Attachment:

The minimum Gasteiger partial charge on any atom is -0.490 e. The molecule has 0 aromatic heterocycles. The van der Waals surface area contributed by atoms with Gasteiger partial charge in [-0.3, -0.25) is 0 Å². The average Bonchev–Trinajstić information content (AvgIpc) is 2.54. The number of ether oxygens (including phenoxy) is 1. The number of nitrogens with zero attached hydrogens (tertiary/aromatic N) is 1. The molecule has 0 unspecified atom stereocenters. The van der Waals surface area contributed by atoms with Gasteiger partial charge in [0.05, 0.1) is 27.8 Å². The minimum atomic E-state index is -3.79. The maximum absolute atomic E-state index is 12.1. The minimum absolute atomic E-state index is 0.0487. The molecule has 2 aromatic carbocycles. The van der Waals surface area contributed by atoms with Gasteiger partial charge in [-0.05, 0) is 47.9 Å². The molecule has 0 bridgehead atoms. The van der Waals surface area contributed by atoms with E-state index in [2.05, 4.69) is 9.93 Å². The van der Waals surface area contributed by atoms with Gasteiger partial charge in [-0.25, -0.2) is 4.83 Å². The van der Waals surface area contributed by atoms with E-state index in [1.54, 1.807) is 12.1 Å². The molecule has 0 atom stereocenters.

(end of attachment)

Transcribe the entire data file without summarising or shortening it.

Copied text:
The minimum Gasteiger partial charge on any atom is -0.490 e. The molecule has 0 aromatic heterocycles. The van der Waals surface area contributed by atoms with Gasteiger partial charge in [-0.3, -0.25) is 0 Å². The average Bonchev–Trinajstić information content (AvgIpc) is 2.54. The number of ether oxygens (including phenoxy) is 1. The number of nitrogens with zero attached hydrogens (tertiary/aromatic N) is 1. The molecule has 0 unspecified atom stereocenters. The van der Waals surface area contributed by atoms with Gasteiger partial charge in [0.05, 0.1) is 27.8 Å². The minimum atomic E-state index is -3.79. The maximum absolute atomic E-state index is 12.1. The minimum absolute atomic E-state index is 0.0487. The molecule has 2 aromatic carbocycles. The van der Waals surface area contributed by atoms with Gasteiger partial charge in [-0.05, 0) is 47.9 Å². The molecule has 0 bridgehead atoms. The van der Waals surface area contributed by atoms with E-state index in [2.05, 4.69) is 9.93 Å². The van der Waals surface area contributed by atoms with Gasteiger partial charge in [-0.25, -0.2) is 4.83 Å². The van der Waals surface area contributed by atoms with E-state index in [1.54, 1.807) is 12.1 Å². The molecule has 0 atom stereocenters.